WASHINGTON, D.C. – The death of George Floyd highlighted enduring problems with American policing, including the crucial need for officers to intervene when witnessing the use of excessive force or other misconduct by peers. The culture in some police departments discourages officers from speaking up when they see colleagues engaged in inappropriate or unlawful behavior. Duty-to-intervene policies should be adopted to address that dynamic, but such policies alone are insufficient. Indeed, the Minneapolis Police Department had such a rule on the books when Floyd was killed.
The Task Force is evaluating the most commonly proposed policing reforms to determine which are backed by evidence and most likely to reduce biased policing and misuse of force. Its assessment of intervention policies found that, to be effective, they must:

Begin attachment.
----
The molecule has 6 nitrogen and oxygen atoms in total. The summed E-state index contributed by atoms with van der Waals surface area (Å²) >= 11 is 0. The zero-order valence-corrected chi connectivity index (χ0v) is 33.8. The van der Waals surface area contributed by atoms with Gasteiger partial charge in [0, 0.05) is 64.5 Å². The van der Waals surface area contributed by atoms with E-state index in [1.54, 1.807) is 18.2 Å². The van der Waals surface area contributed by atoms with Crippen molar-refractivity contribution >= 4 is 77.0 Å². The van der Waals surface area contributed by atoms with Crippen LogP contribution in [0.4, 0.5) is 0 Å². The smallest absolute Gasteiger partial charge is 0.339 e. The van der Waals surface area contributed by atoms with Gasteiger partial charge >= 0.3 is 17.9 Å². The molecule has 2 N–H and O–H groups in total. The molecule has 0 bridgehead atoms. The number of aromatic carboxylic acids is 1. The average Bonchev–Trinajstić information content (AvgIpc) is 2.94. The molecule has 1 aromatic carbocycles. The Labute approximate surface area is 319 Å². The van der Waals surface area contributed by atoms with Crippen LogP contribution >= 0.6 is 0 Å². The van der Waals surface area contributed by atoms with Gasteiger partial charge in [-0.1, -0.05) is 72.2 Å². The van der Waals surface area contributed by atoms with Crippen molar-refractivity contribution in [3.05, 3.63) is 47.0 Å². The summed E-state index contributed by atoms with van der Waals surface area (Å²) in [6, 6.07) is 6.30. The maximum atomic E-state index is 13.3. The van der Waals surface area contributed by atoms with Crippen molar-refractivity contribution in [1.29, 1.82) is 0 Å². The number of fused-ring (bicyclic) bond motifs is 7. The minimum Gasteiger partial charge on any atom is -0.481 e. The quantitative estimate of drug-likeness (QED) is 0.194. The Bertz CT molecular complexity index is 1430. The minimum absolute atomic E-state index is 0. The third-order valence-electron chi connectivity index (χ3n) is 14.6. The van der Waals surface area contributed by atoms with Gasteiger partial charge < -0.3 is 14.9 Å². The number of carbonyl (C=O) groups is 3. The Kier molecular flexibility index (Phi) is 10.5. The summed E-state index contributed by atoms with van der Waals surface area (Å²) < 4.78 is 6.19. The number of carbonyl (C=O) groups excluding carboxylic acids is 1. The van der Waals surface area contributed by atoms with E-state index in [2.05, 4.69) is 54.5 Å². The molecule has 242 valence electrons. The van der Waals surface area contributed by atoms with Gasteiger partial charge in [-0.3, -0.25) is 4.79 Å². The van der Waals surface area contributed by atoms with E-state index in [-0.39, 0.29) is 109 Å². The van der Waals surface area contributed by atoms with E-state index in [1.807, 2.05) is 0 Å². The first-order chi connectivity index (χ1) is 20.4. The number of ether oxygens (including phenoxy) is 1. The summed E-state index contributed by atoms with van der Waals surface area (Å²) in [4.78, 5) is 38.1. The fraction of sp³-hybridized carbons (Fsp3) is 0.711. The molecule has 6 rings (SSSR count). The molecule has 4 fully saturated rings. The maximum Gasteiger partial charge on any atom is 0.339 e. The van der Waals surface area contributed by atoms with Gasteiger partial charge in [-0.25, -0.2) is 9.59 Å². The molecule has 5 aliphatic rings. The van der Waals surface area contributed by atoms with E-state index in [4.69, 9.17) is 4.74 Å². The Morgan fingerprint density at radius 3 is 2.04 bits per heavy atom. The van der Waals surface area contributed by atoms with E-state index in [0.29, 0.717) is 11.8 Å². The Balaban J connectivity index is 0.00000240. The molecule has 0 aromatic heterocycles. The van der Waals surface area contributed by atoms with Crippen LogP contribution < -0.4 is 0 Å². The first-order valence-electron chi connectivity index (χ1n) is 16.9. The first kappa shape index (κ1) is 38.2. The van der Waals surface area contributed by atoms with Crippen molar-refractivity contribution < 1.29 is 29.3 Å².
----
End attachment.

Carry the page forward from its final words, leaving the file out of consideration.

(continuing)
- Be reinforced through training to address negative stereotypes, racial biases, and power dynamics that help justify inaction on the part of bystanding officers.
- Include mandatory reporting rules that require officers to speak up when peers or superiors engage in other misconduct, such as drinking on the job or making racial slurs.
- Hold accountable not just officers who engage in misconduct, but also those who bear witness to it, are in a position to intervene and fail to do so.
Supervisors at all levels should support and model active bystanding, and intervention policies should be enforced with both incentives and sanctions. Finally, duty-to-intervene rules must be accompanied by broad organizational changes to transform the culture of policing and break down the blue wall of silence.
The Task Force also endorses a ban on chokeholds and other neck restraints – another central issue in the Floyd case; recommends that no-knock warrants and unannounced police raids be prohibited or severely restricted; and urges the adoption of more robust officer training that prioritizes de-escalation and communication skills.